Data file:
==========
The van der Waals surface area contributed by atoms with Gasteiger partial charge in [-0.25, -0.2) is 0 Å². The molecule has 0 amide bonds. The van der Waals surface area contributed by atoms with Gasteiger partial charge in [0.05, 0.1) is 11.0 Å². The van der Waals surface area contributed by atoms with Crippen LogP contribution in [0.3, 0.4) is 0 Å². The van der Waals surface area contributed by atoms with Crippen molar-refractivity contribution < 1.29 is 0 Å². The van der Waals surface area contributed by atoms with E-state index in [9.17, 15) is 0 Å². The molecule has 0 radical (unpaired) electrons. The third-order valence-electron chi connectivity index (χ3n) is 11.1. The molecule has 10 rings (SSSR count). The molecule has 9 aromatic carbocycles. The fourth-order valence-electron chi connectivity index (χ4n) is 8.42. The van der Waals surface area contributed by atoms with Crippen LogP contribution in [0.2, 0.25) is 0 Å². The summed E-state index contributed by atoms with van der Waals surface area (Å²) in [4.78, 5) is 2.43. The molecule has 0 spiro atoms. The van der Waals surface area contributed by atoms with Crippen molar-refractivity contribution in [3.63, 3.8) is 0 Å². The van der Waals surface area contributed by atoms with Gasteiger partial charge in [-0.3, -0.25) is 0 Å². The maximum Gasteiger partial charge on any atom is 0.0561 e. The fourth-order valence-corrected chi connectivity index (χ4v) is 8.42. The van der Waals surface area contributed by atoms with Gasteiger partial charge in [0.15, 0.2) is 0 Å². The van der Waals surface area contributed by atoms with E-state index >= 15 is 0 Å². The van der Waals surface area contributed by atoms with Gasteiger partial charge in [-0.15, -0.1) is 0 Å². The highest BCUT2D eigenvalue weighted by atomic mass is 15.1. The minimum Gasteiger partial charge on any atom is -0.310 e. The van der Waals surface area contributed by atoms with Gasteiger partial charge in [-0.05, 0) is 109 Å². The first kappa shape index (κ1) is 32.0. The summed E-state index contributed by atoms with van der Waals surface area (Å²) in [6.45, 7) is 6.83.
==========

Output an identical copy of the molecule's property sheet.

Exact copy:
The van der Waals surface area contributed by atoms with Gasteiger partial charge in [-0.25, -0.2) is 0 Å². The molecule has 0 amide bonds. The van der Waals surface area contributed by atoms with Gasteiger partial charge in [0.05, 0.1) is 11.0 Å². The van der Waals surface area contributed by atoms with Crippen LogP contribution in [0.3, 0.4) is 0 Å². The van der Waals surface area contributed by atoms with Crippen molar-refractivity contribution < 1.29 is 0 Å². The van der Waals surface area contributed by atoms with E-state index in [9.17, 15) is 0 Å². The molecule has 0 radical (unpaired) electrons. The third-order valence-electron chi connectivity index (χ3n) is 11.1. The molecule has 10 rings (SSSR count). The molecule has 9 aromatic carbocycles. The fourth-order valence-electron chi connectivity index (χ4n) is 8.42. The van der Waals surface area contributed by atoms with Crippen LogP contribution in [0.2, 0.25) is 0 Å². The summed E-state index contributed by atoms with van der Waals surface area (Å²) in [4.78, 5) is 2.43. The molecule has 0 spiro atoms. The van der Waals surface area contributed by atoms with Crippen molar-refractivity contribution in [3.63, 3.8) is 0 Å². The van der Waals surface area contributed by atoms with Gasteiger partial charge in [-0.3, -0.25) is 0 Å². The maximum Gasteiger partial charge on any atom is 0.0561 e. The fourth-order valence-corrected chi connectivity index (χ4v) is 8.42. The van der Waals surface area contributed by atoms with Gasteiger partial charge in [0.15, 0.2) is 0 Å². The van der Waals surface area contributed by atoms with E-state index >= 15 is 0 Å². The van der Waals surface area contributed by atoms with Gasteiger partial charge in [-0.15, -0.1) is 0 Å². The highest BCUT2D eigenvalue weighted by atomic mass is 15.1. The minimum Gasteiger partial charge on any atom is -0.310 e. The van der Waals surface area contributed by atoms with Gasteiger partial charge in [-0.05, 0) is 109 Å². The first kappa shape index (κ1) is 32.0. The summed E-state index contributed by atoms with van der Waals surface area (Å²) in [6.45, 7) is 6.83.